Well-known Whiskies from Japan

The following are among the most well-known labels of Japanese whiskey:

  • Single malt, blended malt, and grain whiskies are all produced by Nikka Nikka, one of the most well-known Japanese whiskey brands. Yoichi Single Malt and Miyagikyo Single Malt, both made by Nikka, are two of the brand’s best-selling products.
  • Single malt, blended malt, and grain whiskies are all produced by Suntory, another well-known Japanese whiskey brand. Suntory is the proud owner of several storied Japanese distilleries like the Yamazaki and Hakushu. Both the Yamazaki Single Malt and the Hibiki Blended whiskey are top-sellers among Suntory’s whiskies.
  • Established in 1955, the Karuizawa distillery in Japan stopped producing its namesake whiskey in the year 2000. Many of the single malt whiskies that were originally produced in Karuizawa are now extremely valuable collectibles. The Karuizawa 1961 and the Karuizawa 1980 are two of the brand’s most well-known expressions of whiskey.
  • The Yamazaki Yamazaki Distillery was established in Japan in 1923. In addition to its single malt and blended whiskies, Yamazaki is also well-known for their grain whiskies. The Yamazaki 12-Year-Old and the Yamazaki 18-Year-Old are two of the brand’s most well-known whiskies.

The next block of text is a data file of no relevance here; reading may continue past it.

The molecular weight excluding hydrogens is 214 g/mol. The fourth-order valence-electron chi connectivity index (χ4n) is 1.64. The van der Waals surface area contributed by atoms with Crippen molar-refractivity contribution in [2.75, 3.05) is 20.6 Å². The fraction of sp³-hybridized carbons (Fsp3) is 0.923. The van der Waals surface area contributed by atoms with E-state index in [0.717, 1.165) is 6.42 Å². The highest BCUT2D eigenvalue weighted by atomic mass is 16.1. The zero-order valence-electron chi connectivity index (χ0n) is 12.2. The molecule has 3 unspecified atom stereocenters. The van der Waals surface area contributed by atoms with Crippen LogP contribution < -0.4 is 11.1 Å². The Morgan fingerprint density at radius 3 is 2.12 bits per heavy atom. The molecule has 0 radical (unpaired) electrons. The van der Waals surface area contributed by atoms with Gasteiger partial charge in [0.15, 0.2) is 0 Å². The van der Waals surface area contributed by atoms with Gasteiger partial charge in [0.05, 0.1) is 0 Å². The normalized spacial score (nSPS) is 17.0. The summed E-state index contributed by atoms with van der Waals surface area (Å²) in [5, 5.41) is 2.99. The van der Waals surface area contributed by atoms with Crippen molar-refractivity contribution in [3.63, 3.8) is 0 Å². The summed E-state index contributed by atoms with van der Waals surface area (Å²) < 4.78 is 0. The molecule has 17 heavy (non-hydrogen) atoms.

Suntory launched Hibiki whiskey in 1989. Hibiki is a blended whiskey that combines several distinct kinds of whiskey, both malt and grain. The Hibiki 12-Year-Old and the Hibiki 17-Year-Old are two of the brand’s most well-known whiskies.


Ichiro Akuto established the Chichibu whiskey distillery in 2008. Whiskies of many types, from single malts to blends and grain whiskies, are produced in Chichibu. Chichibu On The Way and Chichibu Port Pipe are two of the brand’s most well-known whiskies.


Hakushu is a Suntory-made single malt whiskey. Hakushu, Located in the Southern Japanese Alps, was established in 1973. The Hakushu 12-Year-Old and the Hakushu 18-Year-Old are two of the brand’s most well-known whiskies.


Whiskey from the Kaiy distillery can be found on Miyajima. Single malt, blended, and grain whiskies are all among the alcoholic beverages that Kaiy produces. The Kaiy Malt whiskey and the Kaiy Mizunara Oak whiskey are two of the brand’s best-selling expressions.

Nikka produces a single malt whiskey known as Yoichi Yoichi. Located in Yoichi on the island of Hokkaido, Yoichi was established in 1934. The Yoichi 15-Year-Old and the Yoichi 20-Year-Old are two of the brand’s most well-known whiskies.

Investment Opportunities in Japan’s Whiskey Industry